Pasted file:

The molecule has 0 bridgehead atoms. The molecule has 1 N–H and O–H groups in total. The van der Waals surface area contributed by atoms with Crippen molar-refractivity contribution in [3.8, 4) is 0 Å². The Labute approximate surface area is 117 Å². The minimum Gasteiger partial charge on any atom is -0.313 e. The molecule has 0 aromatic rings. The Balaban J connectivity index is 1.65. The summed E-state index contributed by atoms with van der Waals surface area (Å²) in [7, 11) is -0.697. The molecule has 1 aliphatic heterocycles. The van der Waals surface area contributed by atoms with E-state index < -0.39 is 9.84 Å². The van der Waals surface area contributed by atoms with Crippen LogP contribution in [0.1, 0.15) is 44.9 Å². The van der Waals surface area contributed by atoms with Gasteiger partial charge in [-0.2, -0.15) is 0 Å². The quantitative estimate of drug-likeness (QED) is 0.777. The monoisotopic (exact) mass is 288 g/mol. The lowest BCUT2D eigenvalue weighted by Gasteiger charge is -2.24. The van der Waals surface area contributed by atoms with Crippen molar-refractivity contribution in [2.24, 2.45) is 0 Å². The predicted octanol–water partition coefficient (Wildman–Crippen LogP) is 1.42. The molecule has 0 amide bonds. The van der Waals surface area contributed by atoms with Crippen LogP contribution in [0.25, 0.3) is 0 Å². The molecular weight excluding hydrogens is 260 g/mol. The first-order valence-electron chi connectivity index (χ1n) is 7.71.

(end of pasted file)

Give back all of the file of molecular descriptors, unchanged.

The molecule has 0 bridgehead atoms. The molecule has 1 N–H and O–H groups in total. The van der Waals surface area contributed by atoms with Crippen molar-refractivity contribution in [3.8, 4) is 0 Å². The Labute approximate surface area is 117 Å². The minimum Gasteiger partial charge on any atom is -0.313 e. The molecule has 0 aromatic rings. The Balaban J connectivity index is 1.65. The summed E-state index contributed by atoms with van der Waals surface area (Å²) in [7, 11) is -0.697. The molecule has 1 aliphatic heterocycles. The van der Waals surface area contributed by atoms with E-state index < -0.39 is 9.84 Å². The van der Waals surface area contributed by atoms with Crippen LogP contribution in [0.1, 0.15) is 44.9 Å². The van der Waals surface area contributed by atoms with Gasteiger partial charge in [-0.2, -0.15) is 0 Å². The quantitative estimate of drug-likeness (QED) is 0.777. The monoisotopic (exact) mass is 288 g/mol. The lowest BCUT2D eigenvalue weighted by Gasteiger charge is -2.24. The van der Waals surface area contributed by atoms with Crippen molar-refractivity contribution in [2.24, 2.45) is 0 Å². The predicted octanol–water partition coefficient (Wildman–Crippen LogP) is 1.42. The molecule has 0 amide bonds. The van der Waals surface area contributed by atoms with Crippen LogP contribution in [0.25, 0.3) is 0 Å². The molecular weight excluding hydrogens is 260 g/mol. The first-order valence-electron chi connectivity index (χ1n) is 7.71.